To what extent has the last two decades seen significant progress in the management of older patients with head and neck cancer?

Research output: Contribution to journalArticleAcademicpeer-review


INTRODUCTION: Life expectancy is rising and consequently also the number of older patients with head and neck cancer. Different treatment regimens are often applied for older patients. The aim of this study is to investigate how treatment patterns and survival rates have changed over the past 20 years in older patients with head and neck squamous cell carcinoma (HNSCC).

MATERIALS: Patient and tumour characteristics, treatment and 5-year survival data from the Netherlands Cancer Registry of patients aged ≥60 years diagnosed with HNSCC in 1990-1995 and 2010-2015 were compared using chi-square test and relative survival analysis.

RESULTS: Data of 14,114 patients were analyzed. Oral cavity cancer treatment did not change over time, while survival improved from 54% to 58% (p = 0.03). Oropharyngeal and hypopharyngeal cancer treatment shifted towards non-surgical, with survival improving from 31% to 51% (p < 0.01) and 26% to 34% (p < 0.01), respectively. Laryngeal cancer treatment changed towards surgery in stage I and non-surgical treatment in stage III and IV disease. Survival in laryngeal cancer stage I remained stable and favorable at a relative survival rate of around 90%. Survival non-significantly changed from 54% to 49% for stage III disease and from 37% to 33% for disease.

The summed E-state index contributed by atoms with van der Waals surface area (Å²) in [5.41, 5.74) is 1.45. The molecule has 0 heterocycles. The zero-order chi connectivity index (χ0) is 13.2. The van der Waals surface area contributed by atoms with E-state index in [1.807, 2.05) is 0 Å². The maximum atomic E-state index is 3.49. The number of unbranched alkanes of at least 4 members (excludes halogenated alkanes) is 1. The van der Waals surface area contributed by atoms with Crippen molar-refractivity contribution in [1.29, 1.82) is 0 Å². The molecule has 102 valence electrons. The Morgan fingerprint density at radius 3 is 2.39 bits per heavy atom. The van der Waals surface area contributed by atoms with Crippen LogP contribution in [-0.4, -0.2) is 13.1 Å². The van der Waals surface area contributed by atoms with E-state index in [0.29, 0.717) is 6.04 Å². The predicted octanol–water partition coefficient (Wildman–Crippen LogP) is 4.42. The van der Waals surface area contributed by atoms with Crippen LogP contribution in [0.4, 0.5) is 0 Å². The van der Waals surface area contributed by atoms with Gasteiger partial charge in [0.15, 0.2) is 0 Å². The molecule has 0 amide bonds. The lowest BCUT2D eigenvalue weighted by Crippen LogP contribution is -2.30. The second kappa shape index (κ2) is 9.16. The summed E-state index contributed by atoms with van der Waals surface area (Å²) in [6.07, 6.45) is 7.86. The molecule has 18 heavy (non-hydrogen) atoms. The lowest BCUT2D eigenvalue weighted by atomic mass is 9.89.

CONCLUSION: Relative survival increased for all head and neck cancer sites in older patients, except for laryngeal cancer. For oropharyngeal, hypopharyngeal and advanced laryngeal cancer, a shift towards non-surgical treatment modalities was observed.

Original languageEnglish
Number of pages7
JournalEuropean Journal of Surgical Oncology
Publication statusE-pub ahead of print - 29-Jan-2021

Cite this